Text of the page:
It depends on what you mean by "correct".
Personally, I take it to be more a rule of thumb for making judgments about the utility of statements in ethics than a strict logical assertion relating to actions. In Critique, Kant writes that "the action to which the ‘ought’ applies must indeed be possible under natural conditions". In other words, we might say that a moral agent can be obliged to do something only if that action is within his capabilities of doing, both physically and in terms of whatever free will we might believe him to possess. So a more precise, albeit longer version, of ought implies can is perhaps if a valid moral judgement or command is made conerning an action, that action must be possible.
Is this correct for all such possible actions? Yes, trivially.
Is this correct for all (imagineable) actions? I'd say no. It is instructive to play around with the statement logically. Try to express the contrapositive (transform "a implies b" into "not b implies not a", which are logically equivalent). It will be can't imples shouldn't... does that make any sense? Not much in my mind. Treated literally, prohibiting something that is not possible seems meaningless. For example: you can tell a child that it ought not to fly around in the sky as a bird, but this will not have much influence on whether the child does takes your advice, since it is not within the child's abilities to fly at all. Because it has no choice.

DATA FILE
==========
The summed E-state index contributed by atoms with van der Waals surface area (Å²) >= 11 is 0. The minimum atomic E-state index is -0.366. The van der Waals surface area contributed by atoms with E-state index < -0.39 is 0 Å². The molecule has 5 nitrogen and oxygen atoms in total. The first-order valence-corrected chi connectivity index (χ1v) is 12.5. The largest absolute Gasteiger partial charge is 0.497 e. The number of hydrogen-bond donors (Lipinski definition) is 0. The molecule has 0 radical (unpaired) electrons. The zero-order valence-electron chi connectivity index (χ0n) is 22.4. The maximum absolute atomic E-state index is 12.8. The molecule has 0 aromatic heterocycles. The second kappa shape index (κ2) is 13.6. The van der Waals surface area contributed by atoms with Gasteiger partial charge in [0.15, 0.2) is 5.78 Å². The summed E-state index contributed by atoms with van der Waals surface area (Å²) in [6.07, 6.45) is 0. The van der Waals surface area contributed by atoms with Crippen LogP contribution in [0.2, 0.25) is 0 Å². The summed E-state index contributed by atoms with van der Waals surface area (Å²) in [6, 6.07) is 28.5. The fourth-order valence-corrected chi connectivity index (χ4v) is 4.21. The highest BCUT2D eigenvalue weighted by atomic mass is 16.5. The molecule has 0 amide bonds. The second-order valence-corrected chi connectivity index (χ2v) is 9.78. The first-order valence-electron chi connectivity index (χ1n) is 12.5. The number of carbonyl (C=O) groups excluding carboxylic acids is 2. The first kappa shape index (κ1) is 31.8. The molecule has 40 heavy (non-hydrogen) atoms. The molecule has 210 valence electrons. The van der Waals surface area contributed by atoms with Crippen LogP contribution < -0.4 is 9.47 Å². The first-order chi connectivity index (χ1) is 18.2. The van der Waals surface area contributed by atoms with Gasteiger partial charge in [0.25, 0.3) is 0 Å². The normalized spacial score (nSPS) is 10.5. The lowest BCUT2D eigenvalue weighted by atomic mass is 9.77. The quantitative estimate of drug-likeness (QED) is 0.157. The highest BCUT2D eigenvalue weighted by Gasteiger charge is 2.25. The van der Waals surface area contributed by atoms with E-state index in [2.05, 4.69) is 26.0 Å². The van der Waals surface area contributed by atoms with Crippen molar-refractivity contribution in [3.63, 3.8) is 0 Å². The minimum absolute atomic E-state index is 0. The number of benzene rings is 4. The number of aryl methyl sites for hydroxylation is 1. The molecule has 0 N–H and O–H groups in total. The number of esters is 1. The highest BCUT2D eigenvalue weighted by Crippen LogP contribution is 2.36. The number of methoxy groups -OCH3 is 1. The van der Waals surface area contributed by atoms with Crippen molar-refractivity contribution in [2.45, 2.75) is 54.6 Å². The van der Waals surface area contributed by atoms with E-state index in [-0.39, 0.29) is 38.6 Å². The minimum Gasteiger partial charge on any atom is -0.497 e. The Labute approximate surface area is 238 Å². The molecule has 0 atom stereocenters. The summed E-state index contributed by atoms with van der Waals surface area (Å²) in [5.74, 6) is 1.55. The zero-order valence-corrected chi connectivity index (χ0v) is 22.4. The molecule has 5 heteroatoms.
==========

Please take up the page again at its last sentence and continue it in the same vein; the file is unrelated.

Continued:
On the other hand, there are valid oughts and invalid oughts and the consequences of their proclamation. That is, in the real world moral commands and judgements are actions in themselves, at least to the extent they influence other actions. The child may well try to fly when told not to, even though the shouldn't you dispensed is not rooted in a physically possible action. This can easily get complicated by what the child knows and believes to be true and how it reacts to our invalid ought. Is the essence of the prohibition (the ought) in our not wanting the child to fly, or in the child's understanding that we do not want it to try to fly? Who's ought is it? The same questions arise for valid oughts (you should not run near the pool), but the point here is that judgements made about impossible actions are real and affective. If we choose not do classify such judgements as real oughts, or widen the range of possible actions to all in principle possible actions including ones we can only imagine, then we return to the trivial case I started out with.
So, I think things eventually boil down to a consideration of the definition of possible actions, and therefore of the nature of human (free) will. From there it is only a step to how this is related (or not) to determinism, which has been written about a lot.
One interesting observation here is that if ethical statements are possible only for actions that are within the attainable realm (the strict sense), then increasing the possible also increases that domain on which we can make ethical statements. So, as the possibilities grow with technological progress, humans in that sense become "more ethical". I find that intriguing, and there is some discussion of this aspect in Dennett's book Freedom Evolves.